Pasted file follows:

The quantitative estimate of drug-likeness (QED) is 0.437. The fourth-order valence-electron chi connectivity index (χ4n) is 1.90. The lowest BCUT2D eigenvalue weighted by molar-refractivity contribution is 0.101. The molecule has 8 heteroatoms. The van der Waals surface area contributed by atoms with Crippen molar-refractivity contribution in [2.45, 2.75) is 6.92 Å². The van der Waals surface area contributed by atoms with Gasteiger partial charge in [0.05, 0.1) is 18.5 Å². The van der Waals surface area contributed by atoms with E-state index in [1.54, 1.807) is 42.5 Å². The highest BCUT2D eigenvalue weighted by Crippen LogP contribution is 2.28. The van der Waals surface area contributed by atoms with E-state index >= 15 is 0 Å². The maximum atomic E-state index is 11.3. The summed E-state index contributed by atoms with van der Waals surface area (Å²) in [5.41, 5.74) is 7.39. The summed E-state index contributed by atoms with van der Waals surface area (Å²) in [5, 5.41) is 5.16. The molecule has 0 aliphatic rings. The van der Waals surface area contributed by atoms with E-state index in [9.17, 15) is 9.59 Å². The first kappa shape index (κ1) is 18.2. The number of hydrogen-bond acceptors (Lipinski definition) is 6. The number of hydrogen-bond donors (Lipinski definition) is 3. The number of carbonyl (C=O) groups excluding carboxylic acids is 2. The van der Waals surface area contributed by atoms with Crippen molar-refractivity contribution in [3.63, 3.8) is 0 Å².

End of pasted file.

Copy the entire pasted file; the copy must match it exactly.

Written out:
The quantitative estimate of drug-likeness (QED) is 0.437. The fourth-order valence-electron chi connectivity index (χ4n) is 1.90. The lowest BCUT2D eigenvalue weighted by molar-refractivity contribution is 0.101. The molecule has 8 heteroatoms. The van der Waals surface area contributed by atoms with Crippen molar-refractivity contribution in [2.45, 2.75) is 6.92 Å². The van der Waals surface area contributed by atoms with Gasteiger partial charge in [0.05, 0.1) is 18.5 Å². The van der Waals surface area contributed by atoms with E-state index in [1.54, 1.807) is 42.5 Å². The highest BCUT2D eigenvalue weighted by Crippen LogP contribution is 2.28. The van der Waals surface area contributed by atoms with E-state index >= 15 is 0 Å². The maximum atomic E-state index is 11.3. The summed E-state index contributed by atoms with van der Waals surface area (Å²) in [5.41, 5.74) is 7.39. The summed E-state index contributed by atoms with van der Waals surface area (Å²) in [5, 5.41) is 5.16. The molecule has 0 aliphatic rings. The van der Waals surface area contributed by atoms with E-state index in [9.17, 15) is 9.59 Å². The first kappa shape index (κ1) is 18.2. The number of hydrogen-bond acceptors (Lipinski definition) is 6. The number of hydrogen-bond donors (Lipinski definition) is 3. The number of carbonyl (C=O) groups excluding carboxylic acids is 2. The van der Waals surface area contributed by atoms with Crippen molar-refractivity contribution in [3.63, 3.8) is 0 Å².